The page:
Some of my old friends in what was the Radio Church of God, which was later renamed the Worldwide Church of God, will remember well enough
Denis Michael Rohan who in 1969 brought their cult religion (and Australia) into international notoriety when he started a fire in the Al Aqsa mosque in order to hurry up apocalyptic end-time events.
Australian Radio National has what looks like a fairly comprehensive archive of interviews, videos, images, literature, court proceedings about Denis Rohan and what can lead a person to do such a thing. See their Background Briefing archive Rohan and the Road to the Apocalypse.
I suspect members of the Herbert Armstrong cult (Radio Church of God) at the time were more focussed on what the publicity meant for them — cultic fear of persecution and all that — to have noticed that this one time one person crazy event had a profound significance on Arab politics vis a vis the State of Israel. This is discussed in the Background Briefing archive. It appears that the threat of the destruction of this mosque actually catalyzed a united front on the part of the Arab states that not even the 1967 war only two years earlier had failed to accomplish.
One interesting point that emerged (new to me at any rate) was the notion of the Jerusalem Syndrome. Apparently (unsurprisingly) there is something about just being in the vicinity of Jerusalem that can activate unstable mental tendencies in some.
There’s an interesting comment by Tel Aviv Professor of Religion and expert on the Jerusalem Syndrome, Alexander Van Der Haven, at the end of a program interview:
You can either use religious language to make people more extreme, make people jihadists, or you can try to in the case of Islam, you can try to emphasise more moderate beliefs in the Qu’ran, more moderate traditions. So this is the very interesting thing of religion, that people tend to regard religious beliefs as very absolute, they mean one specific thing. But in reality you can do many different things with it. Somebody might have been able to convince Denis Rohan that you shouldn’t act upon your beliefs, this is something allegorical, instead you should pick flowers in this and this garden, and one might have been able to convince him. I think what you can learn from these cases, religion is very flexible, it can lead to the most aggressive destructive behaviour and it can also lead to more quietistic behaviour. The Jerusalem Syndrome is an instance of people who act in a very strange way on certain religious discourses and stories, which of course religion has, especially in Christianity, you have the Book of Revelation, in Judaism you have this emphasis on the Temple and the hope for the restoration of the Temple. So our religious scriptures offer these extreme possibilities. I think basically you can manipulate these for the good and for the worst.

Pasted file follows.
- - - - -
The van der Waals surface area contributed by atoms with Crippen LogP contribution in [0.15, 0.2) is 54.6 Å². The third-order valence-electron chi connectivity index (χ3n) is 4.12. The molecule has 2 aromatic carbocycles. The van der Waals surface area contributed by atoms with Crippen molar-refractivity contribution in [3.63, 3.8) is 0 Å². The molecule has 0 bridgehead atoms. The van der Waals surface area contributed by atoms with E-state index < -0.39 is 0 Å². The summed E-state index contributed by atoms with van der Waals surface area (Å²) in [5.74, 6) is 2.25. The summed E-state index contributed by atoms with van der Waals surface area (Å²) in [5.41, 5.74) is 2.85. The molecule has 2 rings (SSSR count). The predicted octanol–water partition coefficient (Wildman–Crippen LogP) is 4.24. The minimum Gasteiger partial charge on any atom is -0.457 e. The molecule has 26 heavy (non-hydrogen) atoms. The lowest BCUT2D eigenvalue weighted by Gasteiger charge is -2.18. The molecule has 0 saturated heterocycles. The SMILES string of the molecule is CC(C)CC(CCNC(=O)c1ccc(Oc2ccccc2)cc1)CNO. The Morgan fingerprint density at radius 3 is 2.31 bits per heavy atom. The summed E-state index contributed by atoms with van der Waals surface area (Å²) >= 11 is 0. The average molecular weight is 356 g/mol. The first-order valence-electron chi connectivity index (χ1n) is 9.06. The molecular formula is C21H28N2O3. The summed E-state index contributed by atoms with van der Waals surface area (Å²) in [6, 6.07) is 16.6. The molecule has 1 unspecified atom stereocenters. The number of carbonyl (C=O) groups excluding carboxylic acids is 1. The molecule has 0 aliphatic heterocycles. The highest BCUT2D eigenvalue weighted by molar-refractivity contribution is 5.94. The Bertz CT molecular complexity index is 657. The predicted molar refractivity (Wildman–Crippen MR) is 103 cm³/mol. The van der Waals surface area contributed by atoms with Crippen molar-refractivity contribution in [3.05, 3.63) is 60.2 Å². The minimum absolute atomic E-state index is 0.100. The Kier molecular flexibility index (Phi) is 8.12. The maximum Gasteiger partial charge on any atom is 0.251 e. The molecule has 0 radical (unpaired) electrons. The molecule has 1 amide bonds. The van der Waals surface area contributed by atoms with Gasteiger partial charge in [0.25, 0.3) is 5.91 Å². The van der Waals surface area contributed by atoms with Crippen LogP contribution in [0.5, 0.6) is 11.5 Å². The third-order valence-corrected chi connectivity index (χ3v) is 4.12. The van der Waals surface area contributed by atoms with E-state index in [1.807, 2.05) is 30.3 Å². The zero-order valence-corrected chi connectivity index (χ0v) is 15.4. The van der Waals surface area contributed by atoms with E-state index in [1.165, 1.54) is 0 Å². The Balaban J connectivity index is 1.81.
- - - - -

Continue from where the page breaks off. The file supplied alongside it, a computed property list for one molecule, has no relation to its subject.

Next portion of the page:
It appears Rohan was converted to the beliefs of the Radio Church of God by well-meaning members while he was in a mental institution. Rohan came to see himself as The Branch prophesied to become king over Jerusalem — partly as a result of a message given from the “Rowan tree” outside the window of his mental institution room.
I seem to recall a rumour that he also found his name in the Bible as Nahor, which of course was the Hebrew right to left reading of Rohan.
The interesting potentials that can arise from our propensity to look for and find patterns around us!
Background Briefing also includes an interesting article by Scott Lupo, University of Nevada, describing one of the processes by which Armstrong persuaded many to join his church.
No doubt Rohan found religion helped him become an outwardly healthy person in many ways, giving him a sense of purpose in life. But like so many things dear to humans, it is also a two-edged sword.
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